It occurred to me earlier that buying an anywhere anytime ticket for the train may feel expensive but would eliminate anxiety at times such as this morning when I was anxious whether or not I was on the right train. Eastern European journeys, I wonder if there’s a backpacker list? 6 zlotys a beer may mean another pint but I’m unsure what I will find in the loo here which is a prerequisite!

My alarm is set for 16 mins before my train. I am 2 mins from the station. I have my ticket, I know I will probably be on this side of the tracks as I arrived on the other side. I have my second beer, what could possibly go wrong? The toilet was interesting, one loo, unisex but with both sit down and urinal and, of course, plenty of liquid on the floor in front of the sit down loo. At least the sink had a tap that worked. In the supermarket earlier on, the loo was fine but the sink tapless!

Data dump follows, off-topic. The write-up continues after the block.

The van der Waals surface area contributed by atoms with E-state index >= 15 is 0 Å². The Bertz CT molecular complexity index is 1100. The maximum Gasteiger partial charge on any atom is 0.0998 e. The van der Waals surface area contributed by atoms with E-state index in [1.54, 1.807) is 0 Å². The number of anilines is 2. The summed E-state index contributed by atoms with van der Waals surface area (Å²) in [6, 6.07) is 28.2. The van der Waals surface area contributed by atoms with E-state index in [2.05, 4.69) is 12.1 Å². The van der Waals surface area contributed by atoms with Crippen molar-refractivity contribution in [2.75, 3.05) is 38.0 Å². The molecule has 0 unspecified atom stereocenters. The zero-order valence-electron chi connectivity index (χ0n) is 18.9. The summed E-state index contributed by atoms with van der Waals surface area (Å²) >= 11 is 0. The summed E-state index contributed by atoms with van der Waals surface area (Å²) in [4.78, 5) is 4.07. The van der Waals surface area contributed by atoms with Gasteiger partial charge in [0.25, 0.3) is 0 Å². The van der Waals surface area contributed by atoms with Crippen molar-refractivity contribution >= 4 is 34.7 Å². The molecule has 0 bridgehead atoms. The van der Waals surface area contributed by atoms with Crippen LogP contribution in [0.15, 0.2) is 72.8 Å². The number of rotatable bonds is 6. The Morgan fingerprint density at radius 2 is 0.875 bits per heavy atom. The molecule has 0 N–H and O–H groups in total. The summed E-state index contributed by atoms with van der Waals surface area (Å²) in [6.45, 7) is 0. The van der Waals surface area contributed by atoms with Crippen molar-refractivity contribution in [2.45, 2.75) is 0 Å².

It’s probably fair to say there has been no laughter on this trip, at least no real laughter. I forced laughter last night at the very silly stage adaptation of Shakespeare in Love and I pretended to have ecstatically enjoyed much of the previous evenings opera. Such a strange week, I have no idea why either of us thought it a good idea but am pleased that I am not staying for another week. Whilst I do now feel ready to jump on a train and go who knows where, to have made fixed plans would have added to the stress of this week already. I remember my host and realise I must text her, let her know which train I will return on.